Monday, 25 November 2013

CHANGED HIS STORY.

Let's return to the witness accounts of the Harlow; Clan MacIntyre and Guelph.

Captain Weir of the Clan MacIntyre referred to the Waratah steaming ahead of them in fine upright condition and finally disappearing into the mist at about 09h30 on the 27 July 1909. Why did one of the junior crew (SP Lamont) contradict this statement and claim the Waratah listed and pitched like a yacht? Two men on the same vessel witnessing the same thing and giving entirely different accounts of the same ship. (It came out that Lamont was not on good terms with the officers of the Clan Macintyre and this might have influenced his contradictory claim). It remains unanswered why the Waratah was first sighted on a course closer to shore, which over the following three and a half hours altered to a course heading further out to sea, possibly beyond the standard course followed by the Clan MacIntyre and other vessels. No attempt was made by the Inquiry to establish a reason for this.

The Harlow witness account was entirely different and during the eight hours after departing the Clan Macintyre, the Waratah was assumed to be voyaging in the opposite direction towards Durban. Captain Bruce and his chief officer claimed that a 'large' steamer was seen astern approaching consistently over the period of two and a half hours. If the large steamer was indeed the Waratah (no other vessels were due astern at that position and time) she must have been experiencing the first stages of a problem of fire on board when the Clan Macintyre sighted her. Why details of this was not included in the signal exchange remains a mystery, unless the problem was at that stage not significant enough to warrant exchanging details. There had to be good reason for Captain Ilbery to bring his ship about and attempt to return to Durban.

One could argue that the Harlow crew were mistaken and the Waratah never diverted from her intended route to Cape Town as witnessed by the Guelph crew. However, the signaler of the Guelph could only make out the last three letters 'tah' identifying the other steamer. It remained obscure and incomplete with no reported attempts made to clarify the identity. If this sighting was accurate why was the Waratah eight hours behind schedule and why had the Clan MacIntyre not overhauled her during the interim? This was a busy shipping lane and it cannot be adequately explained why the Waratah, if she maintained course, was not sighted by numerous other vessels by 9 pm 27 July. Did the crew of the Guelph come under a 'similar' influence from the Lunds, further confirming the Waratah remained on course for Cape Town? Possibly but perhaps unlikely in the context of the eight hour delay which would raise independent questions.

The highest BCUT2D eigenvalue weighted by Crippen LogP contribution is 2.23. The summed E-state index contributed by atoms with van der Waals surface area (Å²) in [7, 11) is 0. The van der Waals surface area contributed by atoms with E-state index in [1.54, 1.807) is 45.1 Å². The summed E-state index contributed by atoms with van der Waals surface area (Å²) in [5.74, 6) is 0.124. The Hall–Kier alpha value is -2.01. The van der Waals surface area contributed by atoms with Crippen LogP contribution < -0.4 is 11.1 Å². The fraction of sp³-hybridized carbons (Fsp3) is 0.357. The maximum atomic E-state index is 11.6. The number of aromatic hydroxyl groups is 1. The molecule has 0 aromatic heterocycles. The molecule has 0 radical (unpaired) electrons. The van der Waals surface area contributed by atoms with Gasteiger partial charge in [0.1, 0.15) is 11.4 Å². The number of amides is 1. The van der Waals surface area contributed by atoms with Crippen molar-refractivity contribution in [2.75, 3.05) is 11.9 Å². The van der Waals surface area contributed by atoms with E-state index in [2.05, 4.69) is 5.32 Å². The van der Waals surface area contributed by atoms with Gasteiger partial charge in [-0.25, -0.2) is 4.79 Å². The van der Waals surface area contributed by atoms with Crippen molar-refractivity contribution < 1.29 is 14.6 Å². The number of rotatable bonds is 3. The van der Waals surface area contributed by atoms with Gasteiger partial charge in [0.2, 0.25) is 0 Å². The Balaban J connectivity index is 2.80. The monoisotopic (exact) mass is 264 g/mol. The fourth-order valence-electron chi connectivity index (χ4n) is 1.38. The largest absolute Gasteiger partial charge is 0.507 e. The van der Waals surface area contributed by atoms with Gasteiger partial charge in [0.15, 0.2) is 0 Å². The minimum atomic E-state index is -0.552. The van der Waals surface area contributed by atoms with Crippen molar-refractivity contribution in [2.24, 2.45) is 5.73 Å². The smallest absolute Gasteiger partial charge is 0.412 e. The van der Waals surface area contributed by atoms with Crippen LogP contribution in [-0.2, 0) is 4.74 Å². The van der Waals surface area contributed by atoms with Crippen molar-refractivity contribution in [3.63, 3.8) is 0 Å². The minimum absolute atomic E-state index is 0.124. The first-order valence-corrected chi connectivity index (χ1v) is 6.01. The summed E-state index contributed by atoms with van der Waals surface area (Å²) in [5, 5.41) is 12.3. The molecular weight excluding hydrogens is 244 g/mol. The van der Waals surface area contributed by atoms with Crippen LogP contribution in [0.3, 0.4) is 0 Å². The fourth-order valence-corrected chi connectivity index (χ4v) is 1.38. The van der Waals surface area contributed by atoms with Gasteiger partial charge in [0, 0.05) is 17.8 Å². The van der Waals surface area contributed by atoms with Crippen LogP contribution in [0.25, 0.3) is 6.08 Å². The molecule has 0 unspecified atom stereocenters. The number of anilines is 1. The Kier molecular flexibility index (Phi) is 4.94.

Returning to the Harlow account we are also confronted with peculiar conflicting witness statements at the Inquiry. Although Captain Bruce and his chief officer observed the approach of the large steamer over a period of two hours, the Chief officer changed his story claiming that the running lights of the large steamer could have been confused with bush fires onshore. Surely seasoned seamen and officers would have been able to distinguish between the two entities? What if this is a third possible example of undue influence creating confusion at the Inquiry and diverting attention away from a flagship in trouble?

I suppose we shall never know the answers to these controversial issues. Whether the accounts were intended to assist the image of the Blue Anchor Line, is speculative. But in so doing and creating enough confusion that we may never know the true facts, a very cruel blow was delivered without mercy to families of the crew and passengers of the Waratah. They were never to know what had become of their loved ones and where they rest.


update:

http://waratahrevisited.blogspot.co.za/2016/06/is-there-alternative-to-poenskop.html



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